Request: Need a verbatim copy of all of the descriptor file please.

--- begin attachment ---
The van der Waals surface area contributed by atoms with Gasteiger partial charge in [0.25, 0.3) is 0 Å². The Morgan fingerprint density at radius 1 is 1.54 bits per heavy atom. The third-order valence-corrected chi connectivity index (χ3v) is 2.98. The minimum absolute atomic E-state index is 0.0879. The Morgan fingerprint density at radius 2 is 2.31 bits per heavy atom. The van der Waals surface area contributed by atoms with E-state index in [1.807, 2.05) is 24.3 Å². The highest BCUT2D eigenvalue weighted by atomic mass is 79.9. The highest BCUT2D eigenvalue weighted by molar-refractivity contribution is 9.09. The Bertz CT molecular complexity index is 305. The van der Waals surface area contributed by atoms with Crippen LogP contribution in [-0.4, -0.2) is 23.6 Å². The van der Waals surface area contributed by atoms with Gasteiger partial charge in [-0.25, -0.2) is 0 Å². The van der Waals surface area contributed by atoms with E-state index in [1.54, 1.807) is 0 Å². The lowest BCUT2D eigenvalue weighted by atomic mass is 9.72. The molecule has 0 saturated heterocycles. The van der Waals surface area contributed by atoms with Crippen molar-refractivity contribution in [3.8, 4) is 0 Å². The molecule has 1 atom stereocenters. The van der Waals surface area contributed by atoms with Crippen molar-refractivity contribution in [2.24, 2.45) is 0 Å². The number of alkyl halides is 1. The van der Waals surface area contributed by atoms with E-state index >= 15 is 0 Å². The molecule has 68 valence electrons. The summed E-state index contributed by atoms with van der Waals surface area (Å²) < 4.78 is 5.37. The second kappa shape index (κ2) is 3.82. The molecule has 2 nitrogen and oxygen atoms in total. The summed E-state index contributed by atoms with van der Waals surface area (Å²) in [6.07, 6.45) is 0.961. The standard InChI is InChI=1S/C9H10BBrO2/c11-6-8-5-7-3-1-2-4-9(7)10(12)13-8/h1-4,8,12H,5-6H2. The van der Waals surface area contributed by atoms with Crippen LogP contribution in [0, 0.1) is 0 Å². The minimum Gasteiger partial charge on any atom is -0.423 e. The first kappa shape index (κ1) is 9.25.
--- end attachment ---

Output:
The van der Waals surface area contributed by atoms with Gasteiger partial charge in [0.25, 0.3) is 0 Å². The Morgan fingerprint density at radius 1 is 1.54 bits per heavy atom. The third-order valence-corrected chi connectivity index (χ3v) is 2.98. The minimum absolute atomic E-state index is 0.0879. The Morgan fingerprint density at radius 2 is 2.31 bits per heavy atom. The van der Waals surface area contributed by atoms with E-state index in [1.807, 2.05) is 24.3 Å². The highest BCUT2D eigenvalue weighted by atomic mass is 79.9. The highest BCUT2D eigenvalue weighted by molar-refractivity contribution is 9.09. The Bertz CT molecular complexity index is 305. The van der Waals surface area contributed by atoms with Crippen LogP contribution in [-0.4, -0.2) is 23.6 Å². The van der Waals surface area contributed by atoms with Gasteiger partial charge in [-0.25, -0.2) is 0 Å². The van der Waals surface area contributed by atoms with E-state index in [1.54, 1.807) is 0 Å². The lowest BCUT2D eigenvalue weighted by atomic mass is 9.72. The molecule has 0 saturated heterocycles. The van der Waals surface area contributed by atoms with Crippen molar-refractivity contribution in [3.8, 4) is 0 Å². The molecule has 1 atom stereocenters. The van der Waals surface area contributed by atoms with Crippen molar-refractivity contribution in [2.24, 2.45) is 0 Å². The number of alkyl halides is 1. The van der Waals surface area contributed by atoms with E-state index >= 15 is 0 Å². The molecule has 68 valence electrons. The summed E-state index contributed by atoms with van der Waals surface area (Å²) < 4.78 is 5.37. The second kappa shape index (κ2) is 3.82. The molecule has 2 nitrogen and oxygen atoms in total. The summed E-state index contributed by atoms with van der Waals surface area (Å²) in [6.07, 6.45) is 0.961. The standard InChI is InChI=1S/C9H10BBrO2/c11-6-8-5-7-3-1-2-4-9(7)10(12)13-8/h1-4,8,12H,5-6H2. The van der Waals surface area contributed by atoms with Crippen LogP contribution in [0, 0.1) is 0 Å². The minimum Gasteiger partial charge on any atom is -0.423 e. The first kappa shape index (κ1) is 9.25.